As has been mentioned, there are quite a number of factors that, to varied extent, can result in OCD. Importantly, any of these causative factors can, themselves, also vary in the extent of its effect. For example, genetic abnormalities that result in the synthesis of a defective NT vary, such that the degree to which NT function is impaired may be minor, major, or have no effect at all. Further, the different nerve pathways that can affect OCD are also likely to impact on the types of symptoms that are experienced. In fact, although patients with OCD share some clinical characteristics, they frequently have symptoms that are distinctive (10).

Grouping patients according to their principal symptom profile is useful for scientific inquiry, clinical information exchange, specific treatment effectiveness, and when providing patients and their families with realistic long-term expectations. There are currently several principal symptom patterns that broadly characterize the majority of patients (11, 12). Nonetheless, overlapping of these traits also occur. A brief description of each follows.

Obsessive thoughts about contamination; washing and cleaning compulsions

Patients with this subtype have obsessive thoughts that they are contaminated, often from their environment. The symptoms described in the example above are typical for this subtype. The person with contamination obsessions can be fearful and very anxious, feelings only relieved by washing and/or decontamination compulsions. These rituals may consume many hours throughout the day.

Obsessive thoughts about doing harm; checking compulsions

This subtype is associated with great anxiety and distress from strong yet irrational anxiety that you failed to do something or made a mistake that could result in harm to yourself or others. Checking compulsions, in this group, are rituals undertaken repeatedly for reassurance or to relieve the fear and anxiety. Depending on the content of the obsessions, checking can take many forms such as constant worry that because you did not lock your door, intruders would not be prevented from entering and harming your family. Even if, rationally, you know you locked it, you are still compelled to return to the door to be sure, even though your behavior looks abnormal to others.

Obsessions about symmetry; compulsions of ordering, arranging, and counting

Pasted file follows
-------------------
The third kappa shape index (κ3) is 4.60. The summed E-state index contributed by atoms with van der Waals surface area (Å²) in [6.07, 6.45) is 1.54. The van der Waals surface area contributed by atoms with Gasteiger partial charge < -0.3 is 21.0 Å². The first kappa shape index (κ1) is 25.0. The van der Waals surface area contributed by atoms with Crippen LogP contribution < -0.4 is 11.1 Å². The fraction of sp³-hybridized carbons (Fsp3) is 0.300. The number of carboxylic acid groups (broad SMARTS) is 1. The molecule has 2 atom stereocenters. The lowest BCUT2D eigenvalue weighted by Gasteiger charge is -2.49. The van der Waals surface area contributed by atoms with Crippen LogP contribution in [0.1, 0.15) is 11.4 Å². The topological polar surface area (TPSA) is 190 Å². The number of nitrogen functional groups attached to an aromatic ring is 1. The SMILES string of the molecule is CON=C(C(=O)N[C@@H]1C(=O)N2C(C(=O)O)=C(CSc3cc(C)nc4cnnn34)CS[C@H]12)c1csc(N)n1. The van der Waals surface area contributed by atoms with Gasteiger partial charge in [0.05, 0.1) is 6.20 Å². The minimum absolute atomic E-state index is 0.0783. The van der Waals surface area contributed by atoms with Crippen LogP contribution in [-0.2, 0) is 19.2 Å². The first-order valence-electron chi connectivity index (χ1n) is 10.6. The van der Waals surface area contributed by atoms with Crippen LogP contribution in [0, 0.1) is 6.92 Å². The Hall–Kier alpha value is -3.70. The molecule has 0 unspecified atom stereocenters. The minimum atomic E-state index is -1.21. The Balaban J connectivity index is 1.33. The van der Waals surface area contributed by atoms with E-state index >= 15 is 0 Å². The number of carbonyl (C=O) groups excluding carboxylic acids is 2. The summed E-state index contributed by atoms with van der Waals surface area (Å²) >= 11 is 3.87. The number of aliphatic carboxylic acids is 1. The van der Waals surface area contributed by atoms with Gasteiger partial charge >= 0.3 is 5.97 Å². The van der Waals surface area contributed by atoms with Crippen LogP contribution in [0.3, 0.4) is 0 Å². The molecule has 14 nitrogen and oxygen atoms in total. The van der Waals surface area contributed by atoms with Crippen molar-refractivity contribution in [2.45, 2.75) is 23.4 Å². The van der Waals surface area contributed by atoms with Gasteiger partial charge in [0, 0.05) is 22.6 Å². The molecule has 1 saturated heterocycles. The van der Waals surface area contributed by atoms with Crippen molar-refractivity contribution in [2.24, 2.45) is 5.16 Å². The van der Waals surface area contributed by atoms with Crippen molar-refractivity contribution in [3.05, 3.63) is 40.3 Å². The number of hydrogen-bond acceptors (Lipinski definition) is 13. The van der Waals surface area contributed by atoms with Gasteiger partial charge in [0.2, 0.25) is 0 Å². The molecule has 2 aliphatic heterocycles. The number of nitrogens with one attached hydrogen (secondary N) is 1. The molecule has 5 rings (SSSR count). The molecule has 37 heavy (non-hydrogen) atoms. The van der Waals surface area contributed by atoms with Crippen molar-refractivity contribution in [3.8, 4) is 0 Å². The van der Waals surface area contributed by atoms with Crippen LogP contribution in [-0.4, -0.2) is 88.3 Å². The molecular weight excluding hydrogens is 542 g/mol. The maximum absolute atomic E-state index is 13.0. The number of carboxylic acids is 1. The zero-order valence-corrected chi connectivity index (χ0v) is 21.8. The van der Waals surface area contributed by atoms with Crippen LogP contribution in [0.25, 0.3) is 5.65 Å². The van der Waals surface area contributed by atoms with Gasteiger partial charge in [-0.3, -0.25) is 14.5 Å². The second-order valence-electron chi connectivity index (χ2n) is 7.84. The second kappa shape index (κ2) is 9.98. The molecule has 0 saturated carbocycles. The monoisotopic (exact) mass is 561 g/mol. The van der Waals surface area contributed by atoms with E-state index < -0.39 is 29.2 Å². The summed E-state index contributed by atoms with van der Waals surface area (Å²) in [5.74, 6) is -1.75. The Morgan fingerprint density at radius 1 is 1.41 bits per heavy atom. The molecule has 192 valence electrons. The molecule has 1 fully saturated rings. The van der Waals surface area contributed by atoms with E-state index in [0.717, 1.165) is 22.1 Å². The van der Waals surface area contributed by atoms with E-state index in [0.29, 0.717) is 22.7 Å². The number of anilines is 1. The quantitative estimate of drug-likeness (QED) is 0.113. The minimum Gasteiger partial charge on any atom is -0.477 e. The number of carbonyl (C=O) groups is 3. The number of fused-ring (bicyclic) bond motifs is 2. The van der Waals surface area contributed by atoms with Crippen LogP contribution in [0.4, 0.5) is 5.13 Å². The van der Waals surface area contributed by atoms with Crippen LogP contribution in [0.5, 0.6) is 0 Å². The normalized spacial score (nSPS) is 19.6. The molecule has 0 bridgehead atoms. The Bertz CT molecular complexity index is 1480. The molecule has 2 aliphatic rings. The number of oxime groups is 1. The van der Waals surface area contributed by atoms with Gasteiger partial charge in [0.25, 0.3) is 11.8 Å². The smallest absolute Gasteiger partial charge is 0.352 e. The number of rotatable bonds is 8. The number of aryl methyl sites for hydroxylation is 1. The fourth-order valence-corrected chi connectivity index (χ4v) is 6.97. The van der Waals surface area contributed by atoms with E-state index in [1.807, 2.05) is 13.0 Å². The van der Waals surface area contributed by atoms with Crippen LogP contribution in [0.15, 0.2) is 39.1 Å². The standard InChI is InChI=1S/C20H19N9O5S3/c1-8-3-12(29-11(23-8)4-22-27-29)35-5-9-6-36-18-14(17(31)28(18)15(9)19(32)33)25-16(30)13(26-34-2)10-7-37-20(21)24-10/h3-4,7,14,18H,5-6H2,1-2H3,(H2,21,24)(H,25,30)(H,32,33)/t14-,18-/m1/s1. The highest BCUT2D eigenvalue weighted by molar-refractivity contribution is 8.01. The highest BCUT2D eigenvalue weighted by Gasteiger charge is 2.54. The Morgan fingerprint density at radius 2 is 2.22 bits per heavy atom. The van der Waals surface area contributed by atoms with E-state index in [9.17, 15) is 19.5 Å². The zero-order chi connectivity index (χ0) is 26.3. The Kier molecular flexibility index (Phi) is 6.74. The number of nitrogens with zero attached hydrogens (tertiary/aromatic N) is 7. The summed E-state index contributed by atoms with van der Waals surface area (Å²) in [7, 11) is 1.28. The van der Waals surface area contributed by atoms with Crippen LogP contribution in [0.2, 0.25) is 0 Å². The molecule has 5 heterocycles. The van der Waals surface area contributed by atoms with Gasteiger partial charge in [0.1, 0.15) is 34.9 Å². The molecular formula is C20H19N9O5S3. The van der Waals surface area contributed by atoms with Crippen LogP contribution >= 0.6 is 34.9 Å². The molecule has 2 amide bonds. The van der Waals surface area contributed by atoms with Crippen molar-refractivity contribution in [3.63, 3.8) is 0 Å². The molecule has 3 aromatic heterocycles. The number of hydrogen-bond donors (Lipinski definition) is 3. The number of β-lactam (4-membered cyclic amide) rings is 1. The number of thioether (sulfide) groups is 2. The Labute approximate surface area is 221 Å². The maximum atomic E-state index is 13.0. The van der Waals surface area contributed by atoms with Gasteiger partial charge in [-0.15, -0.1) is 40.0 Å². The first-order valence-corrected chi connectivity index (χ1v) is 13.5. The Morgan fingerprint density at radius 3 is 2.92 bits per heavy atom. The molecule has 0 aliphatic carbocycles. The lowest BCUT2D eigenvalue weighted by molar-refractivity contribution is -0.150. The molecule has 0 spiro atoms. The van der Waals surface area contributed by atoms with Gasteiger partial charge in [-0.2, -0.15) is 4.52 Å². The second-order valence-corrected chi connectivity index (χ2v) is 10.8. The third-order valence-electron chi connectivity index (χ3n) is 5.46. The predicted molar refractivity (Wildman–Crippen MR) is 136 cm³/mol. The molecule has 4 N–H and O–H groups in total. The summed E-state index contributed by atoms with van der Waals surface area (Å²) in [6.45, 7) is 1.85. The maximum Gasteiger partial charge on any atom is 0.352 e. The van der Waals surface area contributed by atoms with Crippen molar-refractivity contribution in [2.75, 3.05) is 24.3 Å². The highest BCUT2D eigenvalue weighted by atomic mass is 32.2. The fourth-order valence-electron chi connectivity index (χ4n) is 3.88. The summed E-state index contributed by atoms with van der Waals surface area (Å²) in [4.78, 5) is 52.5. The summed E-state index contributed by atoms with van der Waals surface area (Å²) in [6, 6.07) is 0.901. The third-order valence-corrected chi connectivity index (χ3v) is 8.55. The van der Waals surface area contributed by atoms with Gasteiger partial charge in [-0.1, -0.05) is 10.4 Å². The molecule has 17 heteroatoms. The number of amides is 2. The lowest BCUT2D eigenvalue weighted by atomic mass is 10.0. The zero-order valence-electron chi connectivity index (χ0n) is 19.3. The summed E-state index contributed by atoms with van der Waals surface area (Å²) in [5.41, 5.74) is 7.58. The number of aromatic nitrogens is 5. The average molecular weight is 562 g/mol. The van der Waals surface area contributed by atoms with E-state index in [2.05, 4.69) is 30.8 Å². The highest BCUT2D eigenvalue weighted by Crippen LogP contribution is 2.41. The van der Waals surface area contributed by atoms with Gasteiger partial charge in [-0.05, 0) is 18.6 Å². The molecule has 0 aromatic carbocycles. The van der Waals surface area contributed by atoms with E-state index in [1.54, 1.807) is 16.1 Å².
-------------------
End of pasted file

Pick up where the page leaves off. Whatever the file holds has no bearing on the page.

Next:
People in this group suffer from uncontrollable thoughts that if you fail to properly sort or balance objects something bad will happen. Examples include the strong need to have pencils all sharpened to exactly the same height, organizing clothing by color, or to be obsessive about arranging and rearranging the items on your desk in a precise and inflexible manner. Even finding a message or file that was out of place on your desk can cause distress.

Obsessive disturbing thoughts; mental compulsions

In this group, the obsessive thoughts usually have unacceptable (“taboo”), religious, sexual, violent, offensive, or impulsive/aggressive themes. Although these thoughts are not intentional or even characteristic of the affected individuals, they are usually horrifying or repugnant to the patients themselves. Examples are fears of being responsible for violent or sexual harm of loved ones. Importantly, the compulsions in this group manifest as mental rather than physical rituals, and as such may not be readily apparent to others unless revealed by the patient. Mental compulsions are frequently comprised of silent repeating of words or phrases, praying, trying to neutralize the obsessions with positive or safe thoughts, mental checking, and counting. Understandably, patients are often reticent to openly reveal the nature of the intrusive obsessive thoughts because of shame and the fear of being stigmatized by others. Likewise, the silent mental rituals may result in an incorrect diagnosis and suboptimal therapy.

The history of this category of OCD merits brief mention. Because mental compulsions were not overt, this subgroup was inaccurately thought to be a strictly obsessive disorder, and thus was often referred to as “isolated obsessive”, ruminators, or “pure O”.